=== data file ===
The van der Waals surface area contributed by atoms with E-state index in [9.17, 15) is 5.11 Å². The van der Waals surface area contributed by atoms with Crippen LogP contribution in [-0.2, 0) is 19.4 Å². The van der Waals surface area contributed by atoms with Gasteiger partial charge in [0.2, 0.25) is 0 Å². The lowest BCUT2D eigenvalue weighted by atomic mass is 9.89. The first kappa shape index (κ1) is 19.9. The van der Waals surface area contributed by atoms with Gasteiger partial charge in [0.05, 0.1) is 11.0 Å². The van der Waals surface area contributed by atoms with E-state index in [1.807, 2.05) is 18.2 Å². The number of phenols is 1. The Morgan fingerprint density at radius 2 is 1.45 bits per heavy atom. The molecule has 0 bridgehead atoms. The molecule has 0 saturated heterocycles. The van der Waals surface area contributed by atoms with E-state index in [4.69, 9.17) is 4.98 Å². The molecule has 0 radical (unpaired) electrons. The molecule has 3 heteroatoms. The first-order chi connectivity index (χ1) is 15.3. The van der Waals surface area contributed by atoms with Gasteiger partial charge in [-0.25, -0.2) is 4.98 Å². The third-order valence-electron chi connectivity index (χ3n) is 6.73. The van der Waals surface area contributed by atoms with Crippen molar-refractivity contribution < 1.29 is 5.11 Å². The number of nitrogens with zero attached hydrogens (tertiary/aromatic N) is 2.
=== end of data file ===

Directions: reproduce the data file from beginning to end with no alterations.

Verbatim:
The van der Waals surface area contributed by atoms with E-state index in [9.17, 15) is 5.11 Å². The van der Waals surface area contributed by atoms with Crippen LogP contribution in [-0.2, 0) is 19.4 Å². The van der Waals surface area contributed by atoms with Gasteiger partial charge in [0.2, 0.25) is 0 Å². The lowest BCUT2D eigenvalue weighted by atomic mass is 9.89. The first kappa shape index (κ1) is 19.9. The van der Waals surface area contributed by atoms with Gasteiger partial charge in [0.05, 0.1) is 11.0 Å². The van der Waals surface area contributed by atoms with E-state index in [1.807, 2.05) is 18.2 Å². The number of phenols is 1. The Morgan fingerprint density at radius 2 is 1.45 bits per heavy atom. The molecule has 0 bridgehead atoms. The molecule has 0 saturated heterocycles. The van der Waals surface area contributed by atoms with E-state index in [4.69, 9.17) is 4.98 Å². The molecule has 0 radical (unpaired) electrons. The molecule has 3 heteroatoms. The first-order chi connectivity index (χ1) is 15.3. The van der Waals surface area contributed by atoms with Gasteiger partial charge in [-0.25, -0.2) is 4.98 Å². The third-order valence-electron chi connectivity index (χ3n) is 6.73. The van der Waals surface area contributed by atoms with Crippen molar-refractivity contribution < 1.29 is 5.11 Å². The number of nitrogens with zero attached hydrogens (tertiary/aromatic N) is 2.